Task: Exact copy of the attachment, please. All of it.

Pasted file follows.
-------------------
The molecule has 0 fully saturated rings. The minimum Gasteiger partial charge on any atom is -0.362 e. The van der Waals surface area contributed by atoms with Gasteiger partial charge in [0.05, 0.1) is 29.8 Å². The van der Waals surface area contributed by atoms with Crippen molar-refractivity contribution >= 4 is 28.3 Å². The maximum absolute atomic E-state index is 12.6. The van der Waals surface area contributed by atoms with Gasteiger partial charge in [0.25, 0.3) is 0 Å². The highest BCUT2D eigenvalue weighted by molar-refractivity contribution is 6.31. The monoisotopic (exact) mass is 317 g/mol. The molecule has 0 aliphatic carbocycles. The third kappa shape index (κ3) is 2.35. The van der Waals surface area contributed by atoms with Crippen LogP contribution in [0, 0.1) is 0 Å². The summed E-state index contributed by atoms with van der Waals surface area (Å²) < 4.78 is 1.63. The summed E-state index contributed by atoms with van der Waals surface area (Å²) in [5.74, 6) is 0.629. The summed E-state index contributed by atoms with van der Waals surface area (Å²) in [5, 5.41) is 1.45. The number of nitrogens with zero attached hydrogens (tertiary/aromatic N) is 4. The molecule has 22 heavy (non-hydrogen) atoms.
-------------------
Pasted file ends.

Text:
The molecule has 0 fully saturated rings. The minimum Gasteiger partial charge on any atom is -0.362 e. The van der Waals surface area contributed by atoms with Gasteiger partial charge in [0.05, 0.1) is 29.8 Å². The van der Waals surface area contributed by atoms with Crippen molar-refractivity contribution >= 4 is 28.3 Å². The maximum absolute atomic E-state index is 12.6. The van der Waals surface area contributed by atoms with Gasteiger partial charge in [0.25, 0.3) is 0 Å². The highest BCUT2D eigenvalue weighted by molar-refractivity contribution is 6.31. The monoisotopic (exact) mass is 317 g/mol. The molecule has 0 aliphatic carbocycles. The third kappa shape index (κ3) is 2.35. The van der Waals surface area contributed by atoms with Crippen LogP contribution in [0, 0.1) is 0 Å². The summed E-state index contributed by atoms with van der Waals surface area (Å²) < 4.78 is 1.63. The summed E-state index contributed by atoms with van der Waals surface area (Å²) in [5.74, 6) is 0.629. The summed E-state index contributed by atoms with van der Waals surface area (Å²) in [5, 5.41) is 1.45. The number of nitrogens with zero attached hydrogens (tertiary/aromatic N) is 4. The molecule has 22 heavy (non-hydrogen) atoms.